My system language is not Japanese, but my user language/encoding is. Using shell things in terminal emulators 'directly' works okay, but it seems that 'behind the scene' stuff does not.

保存 = Save for example.

This gets displayed correctly when I use X stuff 'directly' (as in, I open a terminal emulator or GUI program and mess with it directly) But running stuff in the background (using dmenu, in the xmonad WM ) it turns out that what gets fed into scripts is not something I can string compare to, but something like this:


gets turned into


How do I generate this myself? I only got the escaped value string from this by putting a copy paste thing into the script.

I'm fine with doing a pre-pass that translates such an escaped value string into a 'proper' one that then gets case matched later.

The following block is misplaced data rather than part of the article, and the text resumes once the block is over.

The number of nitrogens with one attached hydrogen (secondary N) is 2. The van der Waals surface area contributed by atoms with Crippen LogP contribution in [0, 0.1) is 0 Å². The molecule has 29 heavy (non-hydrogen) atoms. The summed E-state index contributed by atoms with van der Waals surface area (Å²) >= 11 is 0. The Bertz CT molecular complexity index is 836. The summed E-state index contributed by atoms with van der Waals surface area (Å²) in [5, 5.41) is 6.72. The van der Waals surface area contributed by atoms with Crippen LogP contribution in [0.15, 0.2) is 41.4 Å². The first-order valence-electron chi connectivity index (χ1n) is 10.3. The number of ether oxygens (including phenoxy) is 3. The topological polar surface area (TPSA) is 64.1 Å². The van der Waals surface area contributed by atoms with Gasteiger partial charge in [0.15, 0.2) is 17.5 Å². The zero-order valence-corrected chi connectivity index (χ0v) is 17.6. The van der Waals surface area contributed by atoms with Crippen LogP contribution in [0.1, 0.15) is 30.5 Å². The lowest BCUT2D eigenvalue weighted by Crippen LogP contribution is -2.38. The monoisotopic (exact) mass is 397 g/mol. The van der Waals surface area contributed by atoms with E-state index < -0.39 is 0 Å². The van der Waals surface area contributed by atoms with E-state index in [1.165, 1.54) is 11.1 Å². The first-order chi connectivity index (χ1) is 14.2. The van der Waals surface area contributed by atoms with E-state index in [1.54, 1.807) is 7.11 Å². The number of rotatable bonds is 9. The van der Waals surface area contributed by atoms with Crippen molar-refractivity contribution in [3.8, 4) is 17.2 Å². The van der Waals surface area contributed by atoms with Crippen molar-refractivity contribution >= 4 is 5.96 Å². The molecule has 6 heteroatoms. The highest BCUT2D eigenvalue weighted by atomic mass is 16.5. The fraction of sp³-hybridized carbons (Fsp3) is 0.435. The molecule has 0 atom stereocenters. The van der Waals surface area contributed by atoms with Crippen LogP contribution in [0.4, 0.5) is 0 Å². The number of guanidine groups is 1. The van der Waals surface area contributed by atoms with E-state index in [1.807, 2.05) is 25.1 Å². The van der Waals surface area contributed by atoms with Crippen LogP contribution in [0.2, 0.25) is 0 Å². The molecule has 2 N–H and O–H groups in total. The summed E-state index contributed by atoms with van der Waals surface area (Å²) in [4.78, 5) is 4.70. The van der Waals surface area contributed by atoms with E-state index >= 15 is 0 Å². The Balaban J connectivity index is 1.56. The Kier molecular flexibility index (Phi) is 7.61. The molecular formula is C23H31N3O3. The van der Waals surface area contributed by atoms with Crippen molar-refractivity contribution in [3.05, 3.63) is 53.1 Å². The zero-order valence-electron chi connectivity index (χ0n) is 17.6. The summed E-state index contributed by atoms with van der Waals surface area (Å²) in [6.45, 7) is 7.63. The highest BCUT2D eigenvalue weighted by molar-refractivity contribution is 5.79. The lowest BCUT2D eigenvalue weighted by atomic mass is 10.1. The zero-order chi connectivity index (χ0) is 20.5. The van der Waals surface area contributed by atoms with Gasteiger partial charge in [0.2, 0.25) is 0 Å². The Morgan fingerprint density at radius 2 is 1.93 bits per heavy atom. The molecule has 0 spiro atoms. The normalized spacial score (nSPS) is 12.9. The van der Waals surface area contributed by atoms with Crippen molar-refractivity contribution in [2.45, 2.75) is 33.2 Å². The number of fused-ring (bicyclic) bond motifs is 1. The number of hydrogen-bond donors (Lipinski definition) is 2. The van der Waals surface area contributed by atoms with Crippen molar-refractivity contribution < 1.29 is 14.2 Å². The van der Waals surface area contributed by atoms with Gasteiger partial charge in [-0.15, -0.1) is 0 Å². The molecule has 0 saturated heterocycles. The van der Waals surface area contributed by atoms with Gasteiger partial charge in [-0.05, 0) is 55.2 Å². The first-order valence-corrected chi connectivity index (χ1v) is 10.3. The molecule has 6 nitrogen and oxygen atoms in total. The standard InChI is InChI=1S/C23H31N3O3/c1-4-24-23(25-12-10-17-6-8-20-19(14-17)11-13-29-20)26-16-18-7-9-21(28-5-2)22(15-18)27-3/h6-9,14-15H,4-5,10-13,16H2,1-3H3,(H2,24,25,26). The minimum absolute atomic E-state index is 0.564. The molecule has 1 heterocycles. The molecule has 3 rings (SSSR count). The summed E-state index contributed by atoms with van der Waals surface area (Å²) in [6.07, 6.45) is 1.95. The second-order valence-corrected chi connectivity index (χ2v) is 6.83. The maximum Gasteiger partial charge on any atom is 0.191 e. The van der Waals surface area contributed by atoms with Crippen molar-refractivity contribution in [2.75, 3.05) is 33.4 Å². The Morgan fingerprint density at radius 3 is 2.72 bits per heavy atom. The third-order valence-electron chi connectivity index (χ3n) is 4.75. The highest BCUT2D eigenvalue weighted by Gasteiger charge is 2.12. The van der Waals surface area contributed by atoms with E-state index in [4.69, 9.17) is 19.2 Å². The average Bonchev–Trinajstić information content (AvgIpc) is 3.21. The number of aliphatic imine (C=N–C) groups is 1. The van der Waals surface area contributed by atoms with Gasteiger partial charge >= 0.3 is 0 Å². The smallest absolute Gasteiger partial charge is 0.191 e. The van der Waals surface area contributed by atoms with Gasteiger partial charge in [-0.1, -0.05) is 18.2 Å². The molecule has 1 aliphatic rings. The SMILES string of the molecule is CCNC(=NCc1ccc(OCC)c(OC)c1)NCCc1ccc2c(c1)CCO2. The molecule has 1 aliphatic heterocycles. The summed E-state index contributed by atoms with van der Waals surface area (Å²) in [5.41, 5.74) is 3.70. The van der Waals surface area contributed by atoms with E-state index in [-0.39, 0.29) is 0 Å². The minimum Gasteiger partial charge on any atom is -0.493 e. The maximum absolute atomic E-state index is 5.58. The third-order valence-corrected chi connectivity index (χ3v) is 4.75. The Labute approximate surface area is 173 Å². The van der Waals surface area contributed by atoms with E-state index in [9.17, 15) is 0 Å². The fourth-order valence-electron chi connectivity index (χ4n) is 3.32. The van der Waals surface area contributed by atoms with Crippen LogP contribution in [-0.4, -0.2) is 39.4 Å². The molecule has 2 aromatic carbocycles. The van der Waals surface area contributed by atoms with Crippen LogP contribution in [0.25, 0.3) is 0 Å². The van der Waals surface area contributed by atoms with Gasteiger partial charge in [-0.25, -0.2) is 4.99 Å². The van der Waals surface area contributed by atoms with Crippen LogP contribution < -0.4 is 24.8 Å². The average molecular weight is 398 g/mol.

I would simply like to generate such an escaped value string myself without the roundabout hack.

  • Is it just the characters outside the ASCII range you want to convert or all of them. What should happen for control characters (like TAB, NL) or \ or ' themselves? – Stéphane Chazelas Nov 23 '20 at 14:52

With the zsh shell, with:

string="保存 = Save for example.
Also including newlines,
'quotes and \backslashes"

() {
  local LC_ALL=C
} "$string"

printf '%s\n' $quoted


'\344\277\235\345\255\230 = Save for example.\nAlso including newlines,\n\'quotes and \\backslashes'

If it's only the bytes over 0x80 you want to convert to \ooo:

printf %s "$string" |
  perl -l -0777 -pe 's/[\x80-\xff]/sprintf "\\%o", ord$&/ge'

would give (from any Bourne-like shell):

\344\277\235\345\255\230 = Save for example.
Also including newlines,
'quotes and \backslashes

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